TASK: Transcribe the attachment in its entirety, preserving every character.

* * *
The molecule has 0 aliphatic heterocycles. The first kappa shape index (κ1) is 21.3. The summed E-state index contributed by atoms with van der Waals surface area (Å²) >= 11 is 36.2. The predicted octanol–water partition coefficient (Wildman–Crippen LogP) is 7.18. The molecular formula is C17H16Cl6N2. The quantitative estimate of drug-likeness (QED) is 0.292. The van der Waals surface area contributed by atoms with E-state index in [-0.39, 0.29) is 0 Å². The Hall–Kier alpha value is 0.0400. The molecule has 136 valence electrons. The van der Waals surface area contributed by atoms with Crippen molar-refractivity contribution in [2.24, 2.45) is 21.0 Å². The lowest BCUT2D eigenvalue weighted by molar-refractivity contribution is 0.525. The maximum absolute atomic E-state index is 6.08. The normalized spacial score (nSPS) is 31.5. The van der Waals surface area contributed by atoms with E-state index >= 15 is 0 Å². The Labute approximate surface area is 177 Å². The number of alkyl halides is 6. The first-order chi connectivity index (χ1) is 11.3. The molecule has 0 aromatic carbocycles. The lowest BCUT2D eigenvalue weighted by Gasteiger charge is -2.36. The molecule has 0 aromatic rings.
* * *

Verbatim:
The molecule has 0 aliphatic heterocycles. The first kappa shape index (κ1) is 21.3. The summed E-state index contributed by atoms with van der Waals surface area (Å²) >= 11 is 36.2. The predicted octanol–water partition coefficient (Wildman–Crippen LogP) is 7.18. The molecular formula is C17H16Cl6N2. The quantitative estimate of drug-likeness (QED) is 0.292. The van der Waals surface area contributed by atoms with E-state index in [-0.39, 0.29) is 0 Å². The Hall–Kier alpha value is 0.0400. The molecule has 136 valence electrons. The van der Waals surface area contributed by atoms with Crippen molar-refractivity contribution in [2.24, 2.45) is 21.0 Å². The lowest BCUT2D eigenvalue weighted by molar-refractivity contribution is 0.525. The maximum absolute atomic E-state index is 6.08. The normalized spacial score (nSPS) is 31.5. The van der Waals surface area contributed by atoms with E-state index >= 15 is 0 Å². The Labute approximate surface area is 177 Å². The number of alkyl halides is 6. The first-order chi connectivity index (χ1) is 11.3. The molecule has 0 aromatic carbocycles. The lowest BCUT2D eigenvalue weighted by Gasteiger charge is -2.36. The molecule has 0 aromatic rings.